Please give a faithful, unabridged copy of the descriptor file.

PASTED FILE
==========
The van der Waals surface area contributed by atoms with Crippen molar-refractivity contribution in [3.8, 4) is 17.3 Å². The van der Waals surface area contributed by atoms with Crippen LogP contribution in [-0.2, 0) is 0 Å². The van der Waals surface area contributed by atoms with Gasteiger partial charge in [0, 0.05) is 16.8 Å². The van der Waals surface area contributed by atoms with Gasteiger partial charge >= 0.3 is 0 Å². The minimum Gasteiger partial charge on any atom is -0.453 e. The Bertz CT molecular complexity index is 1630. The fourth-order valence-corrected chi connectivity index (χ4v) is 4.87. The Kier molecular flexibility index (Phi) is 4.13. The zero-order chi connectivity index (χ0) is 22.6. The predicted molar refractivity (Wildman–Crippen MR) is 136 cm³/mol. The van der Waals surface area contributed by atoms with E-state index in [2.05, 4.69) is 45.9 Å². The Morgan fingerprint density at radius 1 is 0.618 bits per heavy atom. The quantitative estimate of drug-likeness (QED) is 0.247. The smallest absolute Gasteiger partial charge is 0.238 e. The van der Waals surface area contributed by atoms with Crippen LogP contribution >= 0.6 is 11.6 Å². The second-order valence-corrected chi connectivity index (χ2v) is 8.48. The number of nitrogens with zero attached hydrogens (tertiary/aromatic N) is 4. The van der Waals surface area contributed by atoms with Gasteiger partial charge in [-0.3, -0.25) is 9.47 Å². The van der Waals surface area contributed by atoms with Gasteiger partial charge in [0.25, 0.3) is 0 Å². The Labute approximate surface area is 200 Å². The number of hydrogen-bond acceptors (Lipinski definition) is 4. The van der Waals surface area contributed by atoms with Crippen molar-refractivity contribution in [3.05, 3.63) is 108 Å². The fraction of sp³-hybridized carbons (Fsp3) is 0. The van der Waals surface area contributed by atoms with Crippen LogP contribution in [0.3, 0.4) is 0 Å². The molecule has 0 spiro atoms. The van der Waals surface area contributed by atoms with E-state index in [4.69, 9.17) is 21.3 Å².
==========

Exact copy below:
The van der Waals surface area contributed by atoms with Crippen molar-refractivity contribution in [3.8, 4) is 17.3 Å². The van der Waals surface area contributed by atoms with Crippen LogP contribution in [-0.2, 0) is 0 Å². The van der Waals surface area contributed by atoms with Gasteiger partial charge in [0, 0.05) is 16.8 Å². The van der Waals surface area contributed by atoms with Gasteiger partial charge >= 0.3 is 0 Å². The minimum Gasteiger partial charge on any atom is -0.453 e. The Bertz CT molecular complexity index is 1630. The fourth-order valence-corrected chi connectivity index (χ4v) is 4.87. The Kier molecular flexibility index (Phi) is 4.13. The zero-order chi connectivity index (χ0) is 22.6. The predicted molar refractivity (Wildman–Crippen MR) is 136 cm³/mol. The van der Waals surface area contributed by atoms with E-state index in [2.05, 4.69) is 45.9 Å². The Morgan fingerprint density at radius 1 is 0.618 bits per heavy atom. The quantitative estimate of drug-likeness (QED) is 0.247. The smallest absolute Gasteiger partial charge is 0.238 e. The van der Waals surface area contributed by atoms with Crippen LogP contribution >= 0.6 is 11.6 Å². The second-order valence-corrected chi connectivity index (χ2v) is 8.48. The number of nitrogens with zero attached hydrogens (tertiary/aromatic N) is 4. The van der Waals surface area contributed by atoms with Gasteiger partial charge in [-0.3, -0.25) is 9.47 Å². The van der Waals surface area contributed by atoms with Gasteiger partial charge in [0.25, 0.3) is 0 Å². The Labute approximate surface area is 200 Å². The number of hydrogen-bond acceptors (Lipinski definition) is 4. The van der Waals surface area contributed by atoms with Crippen molar-refractivity contribution in [3.05, 3.63) is 108 Å². The fraction of sp³-hybridized carbons (Fsp3) is 0. The van der Waals surface area contributed by atoms with Crippen LogP contribution in [0.3, 0.4) is 0 Å². The molecule has 0 spiro atoms. The van der Waals surface area contributed by atoms with E-state index in [4.69, 9.17) is 21.3 Å².